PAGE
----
Saturday, January 31, 2009
You see, this post is about outlining my plans for the next six months as far as my career in the big, scary world of 'journalism' goes. Now, why the hell would you care about my plans three google bots and people accidentally here when you typed in 'midget porn' into your search engine?
Chances are that you don't care. Fair enough, I'm just taking this opportunity to think aloud...through my fingers for some reason.
Okay, so here's the plan. At the moment I do not have my license or a car. Now, transportation happens to be one of those things you can't do without in journalism (unless you're a yuppie reporter in a dense metropolis). So what I need now is a part-time job doing anything at all. This involves waiting tables, making coffee, digging ditches and working sales.
This would be the 'stable-income' part of the plan. I need this stable income if I am to support my plans of being a freelancer during this period.
My reasoning behind this is that it allows me to work in a professional environment, without having the kudos and cred to do so. You see, I'm just a recently graduated journalism student, and whereas I can get a job with my portfolio I'm just holding back a little before entering the workforce proper.
When I enter the machine of the daily, weekly or monthly publication (as is my plan) I don't particularly want to go through a learning curve while I'm trying to find my feet in the newsroom. No doubt I will still go through this curve when I enter the newsroom, but it won't be nearly as steep having done part of my traineeship out there in the real world of freelancing where your words are taken at their merits.
Once I have acquired enough money through my part-time job and freelance work, with my portfolio bulging at the scenes I will head out and work at a regional paper.
Now, so many of the journo students I've met down the years baulk at the idea of going out to whoop-whoop and working at a paper out there. Myself, I'd rather be out there than in the concrete jungle and here's why.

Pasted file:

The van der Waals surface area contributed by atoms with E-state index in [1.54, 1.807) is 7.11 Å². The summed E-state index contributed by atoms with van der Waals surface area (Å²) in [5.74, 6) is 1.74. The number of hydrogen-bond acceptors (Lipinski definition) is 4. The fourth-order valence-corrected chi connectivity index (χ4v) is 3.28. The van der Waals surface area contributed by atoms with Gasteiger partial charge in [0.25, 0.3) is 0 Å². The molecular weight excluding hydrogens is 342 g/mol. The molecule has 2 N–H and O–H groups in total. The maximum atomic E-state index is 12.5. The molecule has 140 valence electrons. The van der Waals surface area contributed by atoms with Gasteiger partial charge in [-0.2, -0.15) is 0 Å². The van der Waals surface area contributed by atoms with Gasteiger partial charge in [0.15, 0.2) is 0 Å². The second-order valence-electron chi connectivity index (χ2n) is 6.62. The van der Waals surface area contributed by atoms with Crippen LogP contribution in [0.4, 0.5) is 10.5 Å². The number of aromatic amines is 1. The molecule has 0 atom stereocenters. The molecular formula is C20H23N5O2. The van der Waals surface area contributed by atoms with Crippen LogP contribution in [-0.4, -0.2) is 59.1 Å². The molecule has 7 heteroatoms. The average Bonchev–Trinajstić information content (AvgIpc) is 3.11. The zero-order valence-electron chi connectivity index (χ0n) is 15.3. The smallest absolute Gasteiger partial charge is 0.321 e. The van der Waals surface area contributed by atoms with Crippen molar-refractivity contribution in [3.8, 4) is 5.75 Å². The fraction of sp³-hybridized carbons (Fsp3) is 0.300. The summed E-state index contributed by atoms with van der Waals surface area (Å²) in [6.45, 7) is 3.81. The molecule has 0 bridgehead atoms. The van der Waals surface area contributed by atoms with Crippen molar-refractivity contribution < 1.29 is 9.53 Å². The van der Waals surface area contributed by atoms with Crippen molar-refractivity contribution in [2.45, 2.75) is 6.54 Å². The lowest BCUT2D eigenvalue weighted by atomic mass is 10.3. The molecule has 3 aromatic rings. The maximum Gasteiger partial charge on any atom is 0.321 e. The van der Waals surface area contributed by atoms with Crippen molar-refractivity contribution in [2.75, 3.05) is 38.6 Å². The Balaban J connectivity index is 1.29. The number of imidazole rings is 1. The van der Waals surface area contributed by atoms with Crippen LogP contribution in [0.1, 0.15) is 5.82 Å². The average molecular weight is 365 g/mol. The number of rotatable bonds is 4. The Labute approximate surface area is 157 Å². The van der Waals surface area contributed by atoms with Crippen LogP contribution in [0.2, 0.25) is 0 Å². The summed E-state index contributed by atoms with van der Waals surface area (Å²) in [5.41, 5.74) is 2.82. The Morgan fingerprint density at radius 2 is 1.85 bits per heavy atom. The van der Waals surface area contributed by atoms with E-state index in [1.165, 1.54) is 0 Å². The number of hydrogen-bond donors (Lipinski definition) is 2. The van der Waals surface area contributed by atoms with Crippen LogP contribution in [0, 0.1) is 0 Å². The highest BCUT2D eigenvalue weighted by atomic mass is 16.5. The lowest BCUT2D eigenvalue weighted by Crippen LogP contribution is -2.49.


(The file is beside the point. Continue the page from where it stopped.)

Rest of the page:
My reasoning is simple. Even you won't have the prestige of working at a masthead, you'll actually be doing a lot more work at the regional paper than you would at the masthead. You'll be doing a lot more work in terms of actually designing the layout (or 'dummy') of the paper and be tacking down stories which aren't handed to you on a plate.
If you want to find a story in a regional town, you've really got to fish for it. You've got to draw upon all of your resources and skill in order to track down the scoop because in a small town the slightest thing may make the news but the truth is well-hidden.
After all, in the city everybody has their eyes and ears on everybody else.
Anyhow, that's my plan, If you can spot any glaring inconsistencies in logic (as I'm prone to do), please drop me a line and tell me all about it.
Tuesday, January 27, 2009
Say you've gotten some great stuff from a source for a story, and they want a copy of the article. No biggies there, just send the article they're quoted in to them, it's polite to do so after all. Then they start to come back to you about stories they've heard about and which they could go on the record about. So here you are, with a great source for stories into the future, right? Well, you may just want to tread lightly on this one.